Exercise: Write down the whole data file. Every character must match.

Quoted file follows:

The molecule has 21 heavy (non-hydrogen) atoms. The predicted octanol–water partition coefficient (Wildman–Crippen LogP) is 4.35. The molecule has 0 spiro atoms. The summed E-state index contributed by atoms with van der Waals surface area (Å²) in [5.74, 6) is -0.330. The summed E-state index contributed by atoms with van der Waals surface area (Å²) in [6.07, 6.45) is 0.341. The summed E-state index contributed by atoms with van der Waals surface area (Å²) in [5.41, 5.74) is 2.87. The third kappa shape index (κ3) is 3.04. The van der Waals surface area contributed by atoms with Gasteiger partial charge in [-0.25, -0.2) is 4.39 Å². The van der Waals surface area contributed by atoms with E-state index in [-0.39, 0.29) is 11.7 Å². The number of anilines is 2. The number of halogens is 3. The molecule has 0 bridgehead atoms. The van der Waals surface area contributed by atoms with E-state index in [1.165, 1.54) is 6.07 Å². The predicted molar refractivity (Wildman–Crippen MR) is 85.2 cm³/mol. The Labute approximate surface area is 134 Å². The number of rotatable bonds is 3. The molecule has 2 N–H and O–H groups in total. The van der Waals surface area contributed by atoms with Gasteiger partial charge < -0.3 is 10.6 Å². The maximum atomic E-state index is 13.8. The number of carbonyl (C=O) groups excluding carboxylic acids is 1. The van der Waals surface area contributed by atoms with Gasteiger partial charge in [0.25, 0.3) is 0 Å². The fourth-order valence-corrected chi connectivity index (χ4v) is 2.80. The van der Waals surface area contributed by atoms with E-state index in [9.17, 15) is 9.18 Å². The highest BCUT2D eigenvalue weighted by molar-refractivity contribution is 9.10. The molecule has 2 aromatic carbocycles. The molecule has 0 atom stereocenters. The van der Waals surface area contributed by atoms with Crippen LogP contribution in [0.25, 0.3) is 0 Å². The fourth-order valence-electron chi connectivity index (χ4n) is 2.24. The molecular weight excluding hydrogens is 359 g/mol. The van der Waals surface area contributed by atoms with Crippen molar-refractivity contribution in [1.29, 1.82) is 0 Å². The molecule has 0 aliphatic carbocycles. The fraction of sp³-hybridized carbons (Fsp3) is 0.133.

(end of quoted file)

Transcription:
The molecule has 21 heavy (non-hydrogen) atoms. The predicted octanol–water partition coefficient (Wildman–Crippen LogP) is 4.35. The molecule has 0 spiro atoms. The summed E-state index contributed by atoms with van der Waals surface area (Å²) in [5.74, 6) is -0.330. The summed E-state index contributed by atoms with van der Waals surface area (Å²) in [6.07, 6.45) is 0.341. The summed E-state index contributed by atoms with van der Waals surface area (Å²) in [5.41, 5.74) is 2.87. The third kappa shape index (κ3) is 3.04. The van der Waals surface area contributed by atoms with Gasteiger partial charge in [-0.25, -0.2) is 4.39 Å². The van der Waals surface area contributed by atoms with E-state index in [-0.39, 0.29) is 11.7 Å². The number of anilines is 2. The number of halogens is 3. The molecule has 0 bridgehead atoms. The van der Waals surface area contributed by atoms with E-state index in [1.165, 1.54) is 6.07 Å². The predicted molar refractivity (Wildman–Crippen MR) is 85.2 cm³/mol. The Labute approximate surface area is 134 Å². The number of rotatable bonds is 3. The molecule has 2 N–H and O–H groups in total. The van der Waals surface area contributed by atoms with Gasteiger partial charge < -0.3 is 10.6 Å². The maximum atomic E-state index is 13.8. The number of carbonyl (C=O) groups excluding carboxylic acids is 1. The van der Waals surface area contributed by atoms with Gasteiger partial charge in [0.25, 0.3) is 0 Å². The fourth-order valence-corrected chi connectivity index (χ4v) is 2.80. The van der Waals surface area contributed by atoms with E-state index in [9.17, 15) is 9.18 Å². The highest BCUT2D eigenvalue weighted by molar-refractivity contribution is 9.10. The molecule has 2 aromatic carbocycles. The molecule has 0 atom stereocenters. The van der Waals surface area contributed by atoms with Crippen LogP contribution in [0.25, 0.3) is 0 Å². The fourth-order valence-electron chi connectivity index (χ4n) is 2.24. The molecular weight excluding hydrogens is 359 g/mol. The van der Waals surface area contributed by atoms with Crippen molar-refractivity contribution in [1.29, 1.82) is 0 Å². The molecule has 0 aliphatic carbocycles. The fraction of sp³-hybridized carbons (Fsp3) is 0.133.